Net Ecosystem Carbon Budget of Dairy Feed Crop Systems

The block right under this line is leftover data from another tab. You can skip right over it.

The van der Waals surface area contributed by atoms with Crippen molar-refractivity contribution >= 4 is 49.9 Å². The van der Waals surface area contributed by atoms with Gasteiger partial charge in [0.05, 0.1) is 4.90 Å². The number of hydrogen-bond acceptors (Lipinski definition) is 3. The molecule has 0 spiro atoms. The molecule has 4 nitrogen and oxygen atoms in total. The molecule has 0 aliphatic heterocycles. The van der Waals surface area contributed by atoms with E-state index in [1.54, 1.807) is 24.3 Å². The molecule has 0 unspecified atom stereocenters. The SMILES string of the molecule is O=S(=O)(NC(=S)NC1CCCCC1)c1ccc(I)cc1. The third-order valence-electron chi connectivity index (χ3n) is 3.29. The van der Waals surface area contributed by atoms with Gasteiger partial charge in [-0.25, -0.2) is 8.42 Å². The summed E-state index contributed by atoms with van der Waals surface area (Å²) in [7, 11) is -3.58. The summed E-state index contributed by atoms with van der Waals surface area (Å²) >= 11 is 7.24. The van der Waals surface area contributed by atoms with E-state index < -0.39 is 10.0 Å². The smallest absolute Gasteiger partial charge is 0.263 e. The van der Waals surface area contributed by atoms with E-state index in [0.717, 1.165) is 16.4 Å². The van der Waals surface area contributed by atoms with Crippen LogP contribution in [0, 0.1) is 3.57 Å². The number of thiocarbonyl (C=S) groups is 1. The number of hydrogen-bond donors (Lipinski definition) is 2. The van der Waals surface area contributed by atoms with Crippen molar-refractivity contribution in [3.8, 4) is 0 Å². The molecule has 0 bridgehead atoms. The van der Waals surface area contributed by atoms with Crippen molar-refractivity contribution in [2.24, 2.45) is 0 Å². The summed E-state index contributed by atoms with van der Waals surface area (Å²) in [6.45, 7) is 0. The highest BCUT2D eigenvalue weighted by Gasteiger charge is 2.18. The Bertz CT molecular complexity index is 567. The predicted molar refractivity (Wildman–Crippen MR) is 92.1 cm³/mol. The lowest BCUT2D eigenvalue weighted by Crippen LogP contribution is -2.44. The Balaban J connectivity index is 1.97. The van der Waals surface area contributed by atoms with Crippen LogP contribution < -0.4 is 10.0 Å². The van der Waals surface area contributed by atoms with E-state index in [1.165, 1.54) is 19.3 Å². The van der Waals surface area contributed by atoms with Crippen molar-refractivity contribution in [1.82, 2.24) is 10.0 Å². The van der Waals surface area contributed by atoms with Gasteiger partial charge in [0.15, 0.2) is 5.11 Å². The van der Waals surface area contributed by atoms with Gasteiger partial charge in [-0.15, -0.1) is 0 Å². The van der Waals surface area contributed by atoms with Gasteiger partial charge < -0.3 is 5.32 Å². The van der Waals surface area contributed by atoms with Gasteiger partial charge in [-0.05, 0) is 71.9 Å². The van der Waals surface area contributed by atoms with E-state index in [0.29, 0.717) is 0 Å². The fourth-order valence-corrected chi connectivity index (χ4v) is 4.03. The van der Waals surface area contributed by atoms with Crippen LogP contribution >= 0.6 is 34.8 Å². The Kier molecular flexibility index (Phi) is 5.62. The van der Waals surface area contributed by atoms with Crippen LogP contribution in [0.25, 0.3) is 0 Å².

Dairy production emits significant amount of greenhouse gases (GHG) to the atmosphere. Cultivation of hay and corn for dairy feed have the potential to partially mitigate GHG emission from dairy production by sequestering plant assimilated carbon in soil as stabilized soil organic matter. The research presented here investigated the net ecosystem carbon budget (NECB) and greenhouse gas balance (GHGB) of hay and corn over three years, and compared methods for measuring the gas exchange needed for estimating budget components. Maintaining the sampling height (z) for net ecosystem exchange (NEE) measurement above the roughness sublayer (RSL) is challenging when measuring over fast-growing agricultural crops in a multi-plot study, which is often fetch-limited. Net ecosystem exchange measured over hay and corn using the flux-gradient technique (FG) at various z were compared to measurements made using the eddy covariance (EC) technique. Net ecosystem exchange measured using FG were comparable to EC but disagreed when z was less than 1.4 times the mean canopy height. Soil GHG flux measured using chambers complements measurement made using micrometeorological methods but chambers lack in spatial and temporal resolution. Comparison of nitrous oxide (N2O) and methane (CH4) fluxes measured using chambers and micrometeorological methods over corn revealed an overestimation of cumulative trace gas flux when linear interpolation was used to estimate daily mean fluxes. Average NECB over three years showed corn was a higher carbon emitter than hay. Components of the NECB were similar on average between hay and corn, except for the amount of carbon removed from harvest. Emissions of N2O were higher in corn than in hay throughout the three years. Higher NECB and N2O emission ultimately resulted in corn having higher GHGB than hay. The lower carbon emitted from hay however came at a cost of lower feed production compared to corn. This research provides new information on dairy cropping systems that can be used to estimate the carbon sequestration potential of annual and perennial crops.